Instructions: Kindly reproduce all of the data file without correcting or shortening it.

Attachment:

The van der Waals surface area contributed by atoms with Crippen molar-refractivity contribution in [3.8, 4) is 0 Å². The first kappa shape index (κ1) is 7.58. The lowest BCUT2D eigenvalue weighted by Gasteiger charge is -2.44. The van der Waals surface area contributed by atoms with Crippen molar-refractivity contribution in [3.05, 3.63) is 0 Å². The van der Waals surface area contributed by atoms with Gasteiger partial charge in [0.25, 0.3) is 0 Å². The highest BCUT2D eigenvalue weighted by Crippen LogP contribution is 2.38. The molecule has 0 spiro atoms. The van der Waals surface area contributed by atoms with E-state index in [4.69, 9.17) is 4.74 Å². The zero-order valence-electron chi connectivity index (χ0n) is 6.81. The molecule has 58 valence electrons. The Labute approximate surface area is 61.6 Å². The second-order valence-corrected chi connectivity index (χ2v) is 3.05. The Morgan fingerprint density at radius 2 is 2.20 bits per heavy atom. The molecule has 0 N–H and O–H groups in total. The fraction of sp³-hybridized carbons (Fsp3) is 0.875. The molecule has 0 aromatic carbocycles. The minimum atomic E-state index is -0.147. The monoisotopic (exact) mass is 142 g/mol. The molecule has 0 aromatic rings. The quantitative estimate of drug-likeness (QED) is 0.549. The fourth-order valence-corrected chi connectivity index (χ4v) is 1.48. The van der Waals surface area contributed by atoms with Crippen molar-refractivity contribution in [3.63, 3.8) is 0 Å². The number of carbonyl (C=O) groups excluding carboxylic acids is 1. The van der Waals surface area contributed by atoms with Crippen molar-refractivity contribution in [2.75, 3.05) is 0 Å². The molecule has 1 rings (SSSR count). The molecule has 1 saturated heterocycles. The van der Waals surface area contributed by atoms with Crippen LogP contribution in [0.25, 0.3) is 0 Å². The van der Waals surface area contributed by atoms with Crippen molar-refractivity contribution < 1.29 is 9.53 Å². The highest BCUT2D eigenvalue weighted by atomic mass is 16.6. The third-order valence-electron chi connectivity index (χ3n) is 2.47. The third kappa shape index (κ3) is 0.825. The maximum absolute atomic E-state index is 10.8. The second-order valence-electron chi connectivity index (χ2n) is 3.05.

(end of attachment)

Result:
The van der Waals surface area contributed by atoms with Crippen molar-refractivity contribution in [3.8, 4) is 0 Å². The first kappa shape index (κ1) is 7.58. The lowest BCUT2D eigenvalue weighted by Gasteiger charge is -2.44. The van der Waals surface area contributed by atoms with Crippen molar-refractivity contribution in [3.05, 3.63) is 0 Å². The van der Waals surface area contributed by atoms with Gasteiger partial charge in [0.25, 0.3) is 0 Å². The highest BCUT2D eigenvalue weighted by Crippen LogP contribution is 2.38. The molecule has 0 spiro atoms. The van der Waals surface area contributed by atoms with E-state index in [4.69, 9.17) is 4.74 Å². The zero-order valence-electron chi connectivity index (χ0n) is 6.81. The molecule has 58 valence electrons. The Labute approximate surface area is 61.6 Å². The second-order valence-corrected chi connectivity index (χ2v) is 3.05. The Morgan fingerprint density at radius 2 is 2.20 bits per heavy atom. The molecule has 0 N–H and O–H groups in total. The fraction of sp³-hybridized carbons (Fsp3) is 0.875. The molecule has 0 aromatic carbocycles. The minimum atomic E-state index is -0.147. The monoisotopic (exact) mass is 142 g/mol. The molecule has 0 aromatic rings. The quantitative estimate of drug-likeness (QED) is 0.549. The fourth-order valence-corrected chi connectivity index (χ4v) is 1.48. The van der Waals surface area contributed by atoms with Crippen molar-refractivity contribution in [3.63, 3.8) is 0 Å². The number of carbonyl (C=O) groups excluding carboxylic acids is 1. The van der Waals surface area contributed by atoms with Crippen molar-refractivity contribution in [2.75, 3.05) is 0 Å². The molecule has 1 rings (SSSR count). The molecule has 1 saturated heterocycles. The van der Waals surface area contributed by atoms with Crippen LogP contribution in [0.25, 0.3) is 0 Å². The van der Waals surface area contributed by atoms with Crippen molar-refractivity contribution < 1.29 is 9.53 Å². The highest BCUT2D eigenvalue weighted by atomic mass is 16.6. The third-order valence-electron chi connectivity index (χ3n) is 2.47. The third kappa shape index (κ3) is 0.825. The maximum absolute atomic E-state index is 10.8. The second-order valence-electron chi connectivity index (χ2n) is 3.05.